Monitor custom code blocks inside your application.

What are segments?

Segments represents the tasks performed during the current execution cycle.
Thanks to Inspector you are able to put everything you want in your transaction's timeline getting a real-time feedback about the execution of a custom code block inside your app:
  • Http call to external services (webhooks, integration, etc.)
  • Functions that deal with files (pdf, excel, images)
  • Data manipulation processes (import/export, data aggregation, etc.)

Add Segments (short form)

This is the most easy way to wrap a code block into a segment:
$inspector->addSegment(function () {
// Code block that you want add to the transaction timeline.
// DB queries, http calls, etc.
}, 'type', 'label');
The code block inside the callback will be transparently executed, and your script will continue its execution normally. Inspector will works under the hood to profile execution performance.
Here is an example of how the segment will appear in the timeline:
A new segment in the transaction's timeline
As showed in the example above a new segment is built with two input parameters:
This is the master category of your segments
Human readable label or specific task's name that will be used as label during visualization. Otherwise type is used.
Think about how database queries is reported. There is one master category like mysql but each query has its own custom label that simply is an extract of the sql code.
  • mysql: master type
  • select * from table: task label
In this way you can mark toghether the statements related to the same topic or service, using something like mysql as type parameter for db queries and use the specific query string or task name as label for each statements of this type.
This increase your ability to filter data in the dashboard.

Add Segments (extended code)

You can use startSegment() method on the Inspector instance to manually control the monitoring of a code block:
* Create a new "segment" that will be automatically attached
* to the current transaction.
$segment = $inspector->startSegment('type', 'label');
try {
* Here is your code
} catch(UnauthorizedException $exception) {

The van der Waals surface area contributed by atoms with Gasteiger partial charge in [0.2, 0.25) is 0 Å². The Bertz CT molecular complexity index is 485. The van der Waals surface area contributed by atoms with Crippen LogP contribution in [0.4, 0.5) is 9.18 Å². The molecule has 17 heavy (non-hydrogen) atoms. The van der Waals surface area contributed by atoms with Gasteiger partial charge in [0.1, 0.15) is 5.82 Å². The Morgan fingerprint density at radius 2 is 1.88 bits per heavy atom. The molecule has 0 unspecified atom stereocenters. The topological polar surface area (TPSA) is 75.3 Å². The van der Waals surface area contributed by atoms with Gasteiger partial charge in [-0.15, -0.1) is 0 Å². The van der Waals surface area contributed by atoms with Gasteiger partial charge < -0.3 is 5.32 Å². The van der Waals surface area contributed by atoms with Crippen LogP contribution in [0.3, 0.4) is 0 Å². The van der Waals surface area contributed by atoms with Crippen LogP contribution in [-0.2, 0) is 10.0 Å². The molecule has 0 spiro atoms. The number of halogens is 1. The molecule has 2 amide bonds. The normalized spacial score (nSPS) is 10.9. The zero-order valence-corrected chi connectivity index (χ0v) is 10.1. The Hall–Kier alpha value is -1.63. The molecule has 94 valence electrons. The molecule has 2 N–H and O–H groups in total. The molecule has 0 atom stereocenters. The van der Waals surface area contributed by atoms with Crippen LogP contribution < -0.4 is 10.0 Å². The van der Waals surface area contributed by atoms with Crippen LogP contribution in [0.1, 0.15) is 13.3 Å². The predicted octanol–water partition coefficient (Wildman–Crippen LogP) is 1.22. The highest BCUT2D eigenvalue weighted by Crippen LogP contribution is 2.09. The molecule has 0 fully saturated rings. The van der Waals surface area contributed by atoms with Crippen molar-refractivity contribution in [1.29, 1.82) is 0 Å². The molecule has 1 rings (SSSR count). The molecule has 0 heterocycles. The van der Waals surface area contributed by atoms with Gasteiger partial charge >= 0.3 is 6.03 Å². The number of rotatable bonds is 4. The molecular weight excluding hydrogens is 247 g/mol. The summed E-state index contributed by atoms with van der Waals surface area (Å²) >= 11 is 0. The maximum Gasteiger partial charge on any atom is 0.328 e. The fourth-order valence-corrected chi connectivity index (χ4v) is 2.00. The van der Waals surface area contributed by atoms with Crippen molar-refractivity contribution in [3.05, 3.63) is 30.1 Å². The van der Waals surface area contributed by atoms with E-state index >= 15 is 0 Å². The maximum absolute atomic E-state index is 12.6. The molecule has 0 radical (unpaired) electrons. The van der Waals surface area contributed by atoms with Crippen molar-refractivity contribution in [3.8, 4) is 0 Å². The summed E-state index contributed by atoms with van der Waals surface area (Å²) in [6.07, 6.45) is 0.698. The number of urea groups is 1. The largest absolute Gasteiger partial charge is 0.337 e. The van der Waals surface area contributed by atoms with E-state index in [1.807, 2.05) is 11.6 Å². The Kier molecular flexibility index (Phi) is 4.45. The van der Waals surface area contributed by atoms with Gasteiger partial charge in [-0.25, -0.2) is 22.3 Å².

* Report the exception to Inspector for diagnosis purpose.
} finally {
* Close the code block with end() method to stop monitoring.
As you can see in the example above we use try/catch/finally to be sure that your code block is monitored in a consistent way.
Or you can use the addSegment() method that implements this strategy for you as seen above:
$inspector->addSegment(function () {
* Write here your code block
}, 'type', 'label');

Segments tips and tricks

It may happen that you aren't able to wrap directly a specific statement, so it might be useful to add a segment after the task has been executed. Like the hook to listen the execution of database queries by an ORM. When you hook the saved event, the query has already been executed.
In this case you can create the segment later passing the start time in the start() method, and the duration in the end() method, as shown in the example below:
* Http call to an external url could be perfromed with following result.
$url = '';
$duration_ms = 10; // Duration in milliseconds
* -----------------------------------------
* Create the segment manually setting timing information.
* -----------------------------------------
// convert duration in seconds
$timespamp_start = microtime(true) - ($duration_ms/1000)
$inspector->startSegment('api', $url)

Access the Inspector instance

If you are using a framework specific library (Laravel, Symfony) you have several options to access the current Inspector instance to call the addSegment() method. Check it out on their specific documetation: